I had arranged with my friend Josh to report in with him by cell phone every few days. He had told me that he has coverage across most the whole lake. He must have Verizon. I have T-Mobile. Big difference I am learning. I had cell coverage this morning and had checked in with him after the big storm, but no signal up this far. Hmmm. There is small brine shrimp harvest marina on the north tip of the island and I could see people there but I didn’t bother them. Nothing to worry about yet.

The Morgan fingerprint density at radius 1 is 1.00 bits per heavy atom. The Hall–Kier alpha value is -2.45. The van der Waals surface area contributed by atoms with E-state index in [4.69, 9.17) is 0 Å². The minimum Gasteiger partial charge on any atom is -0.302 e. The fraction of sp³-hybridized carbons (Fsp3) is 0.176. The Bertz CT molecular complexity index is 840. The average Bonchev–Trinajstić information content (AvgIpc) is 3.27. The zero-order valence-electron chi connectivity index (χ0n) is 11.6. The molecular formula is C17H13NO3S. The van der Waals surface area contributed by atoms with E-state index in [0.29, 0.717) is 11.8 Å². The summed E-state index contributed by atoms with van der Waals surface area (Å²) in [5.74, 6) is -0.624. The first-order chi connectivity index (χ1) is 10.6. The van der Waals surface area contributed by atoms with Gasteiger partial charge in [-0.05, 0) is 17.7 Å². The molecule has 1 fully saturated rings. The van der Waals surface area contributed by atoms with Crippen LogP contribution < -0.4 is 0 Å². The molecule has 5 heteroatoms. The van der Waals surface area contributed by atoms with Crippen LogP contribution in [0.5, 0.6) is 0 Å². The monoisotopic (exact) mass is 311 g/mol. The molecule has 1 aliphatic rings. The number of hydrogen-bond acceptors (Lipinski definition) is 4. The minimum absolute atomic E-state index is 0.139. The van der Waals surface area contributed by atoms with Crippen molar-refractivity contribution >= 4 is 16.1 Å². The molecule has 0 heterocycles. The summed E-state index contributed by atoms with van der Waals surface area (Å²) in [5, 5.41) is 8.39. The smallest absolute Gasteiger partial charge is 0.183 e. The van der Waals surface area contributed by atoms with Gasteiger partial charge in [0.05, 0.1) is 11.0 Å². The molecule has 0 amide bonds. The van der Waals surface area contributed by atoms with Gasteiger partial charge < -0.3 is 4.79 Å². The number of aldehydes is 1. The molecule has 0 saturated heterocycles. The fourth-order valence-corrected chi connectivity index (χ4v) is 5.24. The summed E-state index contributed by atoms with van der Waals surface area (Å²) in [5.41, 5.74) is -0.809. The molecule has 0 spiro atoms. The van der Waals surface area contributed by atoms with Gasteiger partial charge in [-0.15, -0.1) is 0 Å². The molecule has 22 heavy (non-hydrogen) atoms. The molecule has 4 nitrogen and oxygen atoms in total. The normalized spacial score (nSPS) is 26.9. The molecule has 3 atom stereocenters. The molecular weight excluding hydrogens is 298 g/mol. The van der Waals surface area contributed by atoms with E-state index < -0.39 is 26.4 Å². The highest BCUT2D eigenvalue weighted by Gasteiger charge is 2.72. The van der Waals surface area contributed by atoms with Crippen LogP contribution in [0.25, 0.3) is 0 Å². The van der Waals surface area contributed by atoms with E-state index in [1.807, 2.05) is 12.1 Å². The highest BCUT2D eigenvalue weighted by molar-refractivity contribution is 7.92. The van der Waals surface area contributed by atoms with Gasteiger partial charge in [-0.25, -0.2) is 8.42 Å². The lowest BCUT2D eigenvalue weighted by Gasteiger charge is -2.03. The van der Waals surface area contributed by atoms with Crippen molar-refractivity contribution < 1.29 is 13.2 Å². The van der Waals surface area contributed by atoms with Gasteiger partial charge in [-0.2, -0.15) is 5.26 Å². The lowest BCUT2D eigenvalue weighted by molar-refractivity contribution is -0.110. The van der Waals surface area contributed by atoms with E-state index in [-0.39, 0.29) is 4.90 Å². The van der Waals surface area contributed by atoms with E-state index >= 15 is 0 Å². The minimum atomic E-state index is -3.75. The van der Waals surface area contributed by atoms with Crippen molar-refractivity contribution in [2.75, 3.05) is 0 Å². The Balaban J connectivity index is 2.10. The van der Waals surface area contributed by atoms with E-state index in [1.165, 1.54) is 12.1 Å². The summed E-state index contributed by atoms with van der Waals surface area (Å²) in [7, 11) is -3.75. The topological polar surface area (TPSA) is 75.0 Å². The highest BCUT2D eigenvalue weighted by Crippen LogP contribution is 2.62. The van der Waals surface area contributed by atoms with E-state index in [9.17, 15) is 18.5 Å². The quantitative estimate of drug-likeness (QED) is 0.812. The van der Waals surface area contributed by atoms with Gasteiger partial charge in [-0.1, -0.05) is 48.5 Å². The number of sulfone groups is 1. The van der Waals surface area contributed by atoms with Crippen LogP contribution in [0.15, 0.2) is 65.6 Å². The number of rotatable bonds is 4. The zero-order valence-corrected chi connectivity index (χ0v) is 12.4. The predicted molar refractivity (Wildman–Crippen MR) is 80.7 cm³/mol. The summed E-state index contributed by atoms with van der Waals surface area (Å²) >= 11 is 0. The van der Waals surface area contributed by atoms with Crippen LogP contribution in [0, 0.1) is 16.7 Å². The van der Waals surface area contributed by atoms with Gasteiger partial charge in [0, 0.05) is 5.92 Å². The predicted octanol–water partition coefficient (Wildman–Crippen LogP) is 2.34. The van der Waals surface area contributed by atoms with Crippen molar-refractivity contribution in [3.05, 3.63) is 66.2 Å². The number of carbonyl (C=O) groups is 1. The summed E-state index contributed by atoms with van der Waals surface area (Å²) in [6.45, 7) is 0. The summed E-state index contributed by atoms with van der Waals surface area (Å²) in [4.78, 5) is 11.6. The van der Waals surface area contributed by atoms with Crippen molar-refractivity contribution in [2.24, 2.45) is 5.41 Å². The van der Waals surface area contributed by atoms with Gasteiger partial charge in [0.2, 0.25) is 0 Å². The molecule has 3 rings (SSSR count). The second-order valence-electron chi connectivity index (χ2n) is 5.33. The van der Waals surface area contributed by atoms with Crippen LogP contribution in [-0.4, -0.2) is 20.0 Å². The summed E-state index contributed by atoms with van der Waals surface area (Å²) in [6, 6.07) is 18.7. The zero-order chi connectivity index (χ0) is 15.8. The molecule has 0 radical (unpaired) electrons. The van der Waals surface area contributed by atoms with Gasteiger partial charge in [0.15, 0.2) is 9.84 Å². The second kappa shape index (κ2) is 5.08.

Tuesday I woke up early to a drizzle and the forecast on my NOAA Weather radio called for scattered thunderstorms all day so I rolled over and went back to sleep. I woke up about 9 with bright sun and clear skies so I packed up fast and launched for Carrington Island 5 miles away. By the time I was moving, the sky had quickly clouded over again and a frisky wind piped up out of the west and I made the crossing in a little over an hour! Vagabunda was screaming on that beam reach. I walked around the island for a while, climbing up to the summit and seeing an awesome camp site on the north end, a mile away. Up over the summit I noticed the ground was pock-marked with big craters and odd looking rusty metal bits scattered about. The craters were old, all grown over, and I wondered if some treasure hunter had dug about looking for lost Aztec gold or something. Just then 2 fighter jets from Hill Field went screaming overhead heading for the west desert practice bombing ranges. I then recalled someone saying this used to a bombing target and these craters were direct hits, and the metal shards were metal bomb-casing shrapnel. So glad to know they could hit an island. (I heard Iraq air force veterans boast they now can put a bomb down Saddam Hussain’s chimney. If they only knew which chimney...). I walked back to the boat and another thunderstorm looked like it was coming in so I wrapped up in a tarp under a bush and waited for all hell to break loose again like the other night. It never did but I had fallen asleep and enjoyed a sweet little nap and woke to warmer sunny conditions. I launched the boat again and headed to that nice spot around the corner and put in a snug little camp. Because most of the land I was camping on this trip was loose sand or gravel, I made it a practice to back up all the tent pegs with rocks. At this camp, every rock I lifted up was crawling with lizards that darted off to safer rocks. I wonder how many lizards I saw more than once! They must have thought the world was coming to an end.